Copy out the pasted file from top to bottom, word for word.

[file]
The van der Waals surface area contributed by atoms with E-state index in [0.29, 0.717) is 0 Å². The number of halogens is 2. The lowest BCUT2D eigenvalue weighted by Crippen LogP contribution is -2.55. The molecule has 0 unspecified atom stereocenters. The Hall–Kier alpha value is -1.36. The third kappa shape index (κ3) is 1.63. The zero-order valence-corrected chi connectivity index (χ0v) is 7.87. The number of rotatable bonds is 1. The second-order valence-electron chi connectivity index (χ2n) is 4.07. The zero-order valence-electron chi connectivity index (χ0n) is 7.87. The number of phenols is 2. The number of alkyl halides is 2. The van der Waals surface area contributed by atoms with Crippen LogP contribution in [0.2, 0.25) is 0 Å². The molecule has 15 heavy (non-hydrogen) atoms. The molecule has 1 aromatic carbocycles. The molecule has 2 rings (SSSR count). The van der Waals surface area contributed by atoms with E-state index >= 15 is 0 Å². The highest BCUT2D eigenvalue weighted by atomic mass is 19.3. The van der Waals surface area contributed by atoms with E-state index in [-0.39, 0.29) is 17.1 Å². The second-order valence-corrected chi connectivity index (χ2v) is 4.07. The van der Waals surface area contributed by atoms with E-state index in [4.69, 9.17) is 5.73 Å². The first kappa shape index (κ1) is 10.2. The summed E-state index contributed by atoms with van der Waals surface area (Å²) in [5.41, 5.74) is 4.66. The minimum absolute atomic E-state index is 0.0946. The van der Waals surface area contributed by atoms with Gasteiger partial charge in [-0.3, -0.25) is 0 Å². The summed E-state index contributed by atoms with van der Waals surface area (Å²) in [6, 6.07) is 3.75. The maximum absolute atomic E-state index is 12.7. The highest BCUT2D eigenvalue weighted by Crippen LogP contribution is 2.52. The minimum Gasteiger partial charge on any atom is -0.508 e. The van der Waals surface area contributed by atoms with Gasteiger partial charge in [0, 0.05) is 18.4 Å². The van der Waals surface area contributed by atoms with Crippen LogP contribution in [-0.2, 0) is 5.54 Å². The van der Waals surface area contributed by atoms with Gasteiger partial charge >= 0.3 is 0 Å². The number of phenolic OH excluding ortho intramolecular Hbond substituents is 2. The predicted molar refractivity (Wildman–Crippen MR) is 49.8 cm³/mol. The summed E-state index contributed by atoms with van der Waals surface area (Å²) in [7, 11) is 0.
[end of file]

The van der Waals surface area contributed by atoms with E-state index in [0.29, 0.717) is 0 Å². The number of halogens is 2. The lowest BCUT2D eigenvalue weighted by Crippen LogP contribution is -2.55. The molecule has 0 unspecified atom stereocenters. The Hall–Kier alpha value is -1.36. The third kappa shape index (κ3) is 1.63. The zero-order valence-corrected chi connectivity index (χ0v) is 7.87. The number of rotatable bonds is 1. The second-order valence-electron chi connectivity index (χ2n) is 4.07. The zero-order valence-electron chi connectivity index (χ0n) is 7.87. The number of phenols is 2. The number of alkyl halides is 2. The van der Waals surface area contributed by atoms with Crippen LogP contribution in [0.2, 0.25) is 0 Å². The molecule has 15 heavy (non-hydrogen) atoms. The molecule has 1 aromatic carbocycles. The molecule has 2 rings (SSSR count). The van der Waals surface area contributed by atoms with E-state index >= 15 is 0 Å². The highest BCUT2D eigenvalue weighted by atomic mass is 19.3. The van der Waals surface area contributed by atoms with E-state index in [-0.39, 0.29) is 17.1 Å². The second-order valence-corrected chi connectivity index (χ2v) is 4.07. The van der Waals surface area contributed by atoms with E-state index in [4.69, 9.17) is 5.73 Å². The first kappa shape index (κ1) is 10.2. The summed E-state index contributed by atoms with van der Waals surface area (Å²) in [5.41, 5.74) is 4.66. The minimum absolute atomic E-state index is 0.0946. The van der Waals surface area contributed by atoms with Gasteiger partial charge in [-0.3, -0.25) is 0 Å². The summed E-state index contributed by atoms with van der Waals surface area (Å²) in [6, 6.07) is 3.75. The maximum absolute atomic E-state index is 12.7. The highest BCUT2D eigenvalue weighted by Crippen LogP contribution is 2.52. The minimum Gasteiger partial charge on any atom is -0.508 e. The van der Waals surface area contributed by atoms with Gasteiger partial charge in [0, 0.05) is 18.4 Å². The van der Waals surface area contributed by atoms with Crippen LogP contribution in [-0.2, 0) is 5.54 Å². The van der Waals surface area contributed by atoms with Gasteiger partial charge >= 0.3 is 0 Å². The number of phenolic OH excluding ortho intramolecular Hbond substituents is 2. The predicted molar refractivity (Wildman–Crippen MR) is 49.8 cm³/mol. The summed E-state index contributed by atoms with van der Waals surface area (Å²) in [7, 11) is 0.